Bone cancer affects more than 2,000 people each year in the United States. Children and adolescents are more likely than adults to develop cancer of the bone, which is a malignant tumour that destroys regularly functioning bone cells. Mostly occurring in the long bones of the body, like the arms or legs, there are two types of bone cancer; primary, that which originates in the bone, and secondary, that which metastasises or spreads to the bone from another site already affected with cancer. Secondary, or metastasised, bone cancer is much more common than primary bone cancer.
Symptom - Pain
In most cases of bone cancer, pain at the location of the tumour is the number one symptom reported among sufferers. In the beginning, this pain can be felt during prolonged periods of activity or at night. This pain usually becomes more severe over time as the cancer progresses, however, the cancer and pain can be present for many months or even years before the patient ever thinks to see a doctor. If you're experiencing pain in your foot or leg and suspect that you have bone cancer, see your doctor so that she may complete a thorough exam.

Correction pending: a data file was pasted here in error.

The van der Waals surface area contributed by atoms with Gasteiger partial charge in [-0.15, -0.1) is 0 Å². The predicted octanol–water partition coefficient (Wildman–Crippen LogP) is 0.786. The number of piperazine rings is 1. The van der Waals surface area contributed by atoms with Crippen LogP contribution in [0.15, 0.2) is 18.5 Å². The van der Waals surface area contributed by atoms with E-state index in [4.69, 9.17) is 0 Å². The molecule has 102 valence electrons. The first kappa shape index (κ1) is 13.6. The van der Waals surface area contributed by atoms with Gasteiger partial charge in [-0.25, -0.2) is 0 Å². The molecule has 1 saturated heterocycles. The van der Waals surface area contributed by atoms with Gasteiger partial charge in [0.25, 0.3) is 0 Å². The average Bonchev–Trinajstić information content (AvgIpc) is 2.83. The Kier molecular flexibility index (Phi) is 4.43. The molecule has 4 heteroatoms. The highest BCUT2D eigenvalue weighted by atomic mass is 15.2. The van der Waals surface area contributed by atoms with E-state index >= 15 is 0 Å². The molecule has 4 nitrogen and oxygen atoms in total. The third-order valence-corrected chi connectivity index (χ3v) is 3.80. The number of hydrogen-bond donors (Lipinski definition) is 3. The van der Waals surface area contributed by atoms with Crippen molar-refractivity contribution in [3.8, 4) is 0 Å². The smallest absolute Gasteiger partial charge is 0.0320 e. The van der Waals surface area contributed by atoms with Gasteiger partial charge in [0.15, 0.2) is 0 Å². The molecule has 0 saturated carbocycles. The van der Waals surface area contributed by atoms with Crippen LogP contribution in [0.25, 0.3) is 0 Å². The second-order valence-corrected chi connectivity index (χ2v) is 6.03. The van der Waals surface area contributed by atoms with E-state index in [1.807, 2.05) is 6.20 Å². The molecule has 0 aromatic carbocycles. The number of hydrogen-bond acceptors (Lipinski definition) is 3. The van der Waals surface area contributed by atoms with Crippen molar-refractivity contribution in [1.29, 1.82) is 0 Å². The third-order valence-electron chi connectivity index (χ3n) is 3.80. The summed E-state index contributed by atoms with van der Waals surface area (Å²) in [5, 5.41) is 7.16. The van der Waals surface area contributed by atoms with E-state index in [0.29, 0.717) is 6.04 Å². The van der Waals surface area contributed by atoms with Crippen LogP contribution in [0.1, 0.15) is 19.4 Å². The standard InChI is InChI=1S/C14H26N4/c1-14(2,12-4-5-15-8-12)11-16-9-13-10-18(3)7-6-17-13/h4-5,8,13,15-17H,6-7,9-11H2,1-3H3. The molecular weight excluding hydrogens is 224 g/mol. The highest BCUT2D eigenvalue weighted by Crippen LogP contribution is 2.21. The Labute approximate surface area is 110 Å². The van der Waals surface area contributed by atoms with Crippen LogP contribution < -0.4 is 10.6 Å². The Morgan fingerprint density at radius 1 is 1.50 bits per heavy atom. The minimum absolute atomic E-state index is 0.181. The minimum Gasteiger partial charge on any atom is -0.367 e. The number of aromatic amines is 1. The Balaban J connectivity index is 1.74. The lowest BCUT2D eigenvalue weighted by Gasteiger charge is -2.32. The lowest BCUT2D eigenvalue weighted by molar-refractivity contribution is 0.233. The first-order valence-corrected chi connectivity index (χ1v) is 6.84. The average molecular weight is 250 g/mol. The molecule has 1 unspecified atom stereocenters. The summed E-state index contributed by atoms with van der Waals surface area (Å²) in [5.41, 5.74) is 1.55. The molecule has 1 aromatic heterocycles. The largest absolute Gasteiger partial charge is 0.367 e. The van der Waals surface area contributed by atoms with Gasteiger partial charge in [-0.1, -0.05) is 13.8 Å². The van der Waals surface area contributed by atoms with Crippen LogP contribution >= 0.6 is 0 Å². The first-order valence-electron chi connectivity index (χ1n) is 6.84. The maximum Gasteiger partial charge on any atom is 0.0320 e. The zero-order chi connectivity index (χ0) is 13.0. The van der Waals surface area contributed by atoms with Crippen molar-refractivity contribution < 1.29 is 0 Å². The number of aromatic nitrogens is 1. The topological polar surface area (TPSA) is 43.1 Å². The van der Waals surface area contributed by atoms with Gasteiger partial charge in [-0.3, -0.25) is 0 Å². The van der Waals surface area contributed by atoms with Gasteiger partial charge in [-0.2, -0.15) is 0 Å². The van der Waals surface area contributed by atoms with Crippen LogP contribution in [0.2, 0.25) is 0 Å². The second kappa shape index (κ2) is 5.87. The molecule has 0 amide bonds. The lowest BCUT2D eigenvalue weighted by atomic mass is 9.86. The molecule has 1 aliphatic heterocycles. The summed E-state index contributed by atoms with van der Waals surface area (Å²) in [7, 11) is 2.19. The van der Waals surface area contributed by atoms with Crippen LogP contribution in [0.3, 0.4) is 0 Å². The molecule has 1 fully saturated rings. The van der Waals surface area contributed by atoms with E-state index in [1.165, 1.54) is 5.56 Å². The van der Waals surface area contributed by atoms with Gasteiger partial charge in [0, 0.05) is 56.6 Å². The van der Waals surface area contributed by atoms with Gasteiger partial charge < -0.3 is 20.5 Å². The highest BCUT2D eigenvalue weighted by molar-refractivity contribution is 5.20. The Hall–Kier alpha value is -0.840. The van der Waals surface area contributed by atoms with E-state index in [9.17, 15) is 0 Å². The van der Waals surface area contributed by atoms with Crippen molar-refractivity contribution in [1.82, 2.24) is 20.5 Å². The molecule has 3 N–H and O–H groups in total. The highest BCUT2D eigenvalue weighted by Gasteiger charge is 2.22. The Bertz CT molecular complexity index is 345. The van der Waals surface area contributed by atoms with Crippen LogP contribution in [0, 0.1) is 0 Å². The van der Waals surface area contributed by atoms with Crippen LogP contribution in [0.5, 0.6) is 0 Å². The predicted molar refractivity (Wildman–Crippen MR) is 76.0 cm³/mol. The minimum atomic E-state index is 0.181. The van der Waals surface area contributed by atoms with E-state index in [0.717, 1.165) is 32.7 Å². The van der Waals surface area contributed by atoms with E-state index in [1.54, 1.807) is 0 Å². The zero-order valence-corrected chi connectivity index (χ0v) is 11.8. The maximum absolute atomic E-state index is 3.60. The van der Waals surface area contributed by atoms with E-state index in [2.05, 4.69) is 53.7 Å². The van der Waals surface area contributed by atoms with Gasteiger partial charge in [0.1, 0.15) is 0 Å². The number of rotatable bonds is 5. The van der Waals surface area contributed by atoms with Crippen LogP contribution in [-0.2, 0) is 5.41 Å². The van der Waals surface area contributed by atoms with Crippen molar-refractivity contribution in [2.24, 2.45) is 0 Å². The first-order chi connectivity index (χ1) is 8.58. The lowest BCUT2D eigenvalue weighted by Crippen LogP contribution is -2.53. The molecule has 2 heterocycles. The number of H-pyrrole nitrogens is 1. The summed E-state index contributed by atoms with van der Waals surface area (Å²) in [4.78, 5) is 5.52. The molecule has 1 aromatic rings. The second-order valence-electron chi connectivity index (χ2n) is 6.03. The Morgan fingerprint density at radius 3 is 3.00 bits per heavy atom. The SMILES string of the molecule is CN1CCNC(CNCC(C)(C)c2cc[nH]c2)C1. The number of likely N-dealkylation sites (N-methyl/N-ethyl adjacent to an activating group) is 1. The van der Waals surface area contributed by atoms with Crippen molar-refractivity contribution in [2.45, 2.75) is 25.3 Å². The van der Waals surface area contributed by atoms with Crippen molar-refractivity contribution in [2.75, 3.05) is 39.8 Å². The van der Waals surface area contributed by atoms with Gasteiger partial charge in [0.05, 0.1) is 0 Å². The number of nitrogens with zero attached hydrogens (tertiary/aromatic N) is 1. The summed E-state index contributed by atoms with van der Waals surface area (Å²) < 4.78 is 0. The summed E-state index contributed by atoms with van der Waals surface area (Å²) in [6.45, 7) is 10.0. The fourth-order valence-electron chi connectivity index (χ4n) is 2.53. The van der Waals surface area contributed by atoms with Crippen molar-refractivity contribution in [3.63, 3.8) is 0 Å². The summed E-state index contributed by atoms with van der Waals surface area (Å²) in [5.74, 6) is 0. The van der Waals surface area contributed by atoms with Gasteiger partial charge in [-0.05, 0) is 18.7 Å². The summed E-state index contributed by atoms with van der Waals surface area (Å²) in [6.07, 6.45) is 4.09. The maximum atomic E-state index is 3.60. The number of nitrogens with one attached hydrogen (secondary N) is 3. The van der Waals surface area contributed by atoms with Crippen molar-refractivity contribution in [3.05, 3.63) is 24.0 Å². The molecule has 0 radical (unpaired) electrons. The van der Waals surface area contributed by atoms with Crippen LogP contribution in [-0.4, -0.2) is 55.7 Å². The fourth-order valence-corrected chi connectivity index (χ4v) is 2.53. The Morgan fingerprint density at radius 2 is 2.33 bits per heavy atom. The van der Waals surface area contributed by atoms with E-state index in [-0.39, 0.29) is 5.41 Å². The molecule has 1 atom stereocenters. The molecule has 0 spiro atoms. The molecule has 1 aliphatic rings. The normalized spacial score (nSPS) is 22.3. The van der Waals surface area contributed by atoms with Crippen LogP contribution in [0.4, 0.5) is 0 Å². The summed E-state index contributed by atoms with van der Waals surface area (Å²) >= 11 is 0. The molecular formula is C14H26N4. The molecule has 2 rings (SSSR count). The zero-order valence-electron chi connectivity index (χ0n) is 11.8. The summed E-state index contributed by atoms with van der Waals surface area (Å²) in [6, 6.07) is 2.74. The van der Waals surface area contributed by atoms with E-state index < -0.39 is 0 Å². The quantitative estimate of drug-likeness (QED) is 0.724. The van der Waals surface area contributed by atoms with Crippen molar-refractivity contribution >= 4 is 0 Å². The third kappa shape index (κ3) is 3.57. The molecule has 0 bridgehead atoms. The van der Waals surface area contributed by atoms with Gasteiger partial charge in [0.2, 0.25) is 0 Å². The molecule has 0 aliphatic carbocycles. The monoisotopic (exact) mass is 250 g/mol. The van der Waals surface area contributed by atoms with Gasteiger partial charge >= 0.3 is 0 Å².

Symptom - Lump
In addition to pain, a lump on the bone or on the surrounding tissues will be present. Keep in mind that this is not common to all types of bone cancer, and that a mass is not necessary for bone cancer to be present.
Symptom - Fracture and Joint Tenderness
Bone cancer weakens the bone itself and can lead to fractures even though no major trauma has occurred. Simply standing up from a seated position can be enough to crack a weakened bone. Inflammation and tender joints can also be a sign of bone cancer.
The treatment course for bone cancer depends on what type of cancer it is, its location and how aggressive it is. Chemotherapy and radiation are common treatment courses. In rare instances, bone cancer that has progressed can lead to amputation of the foot or leg.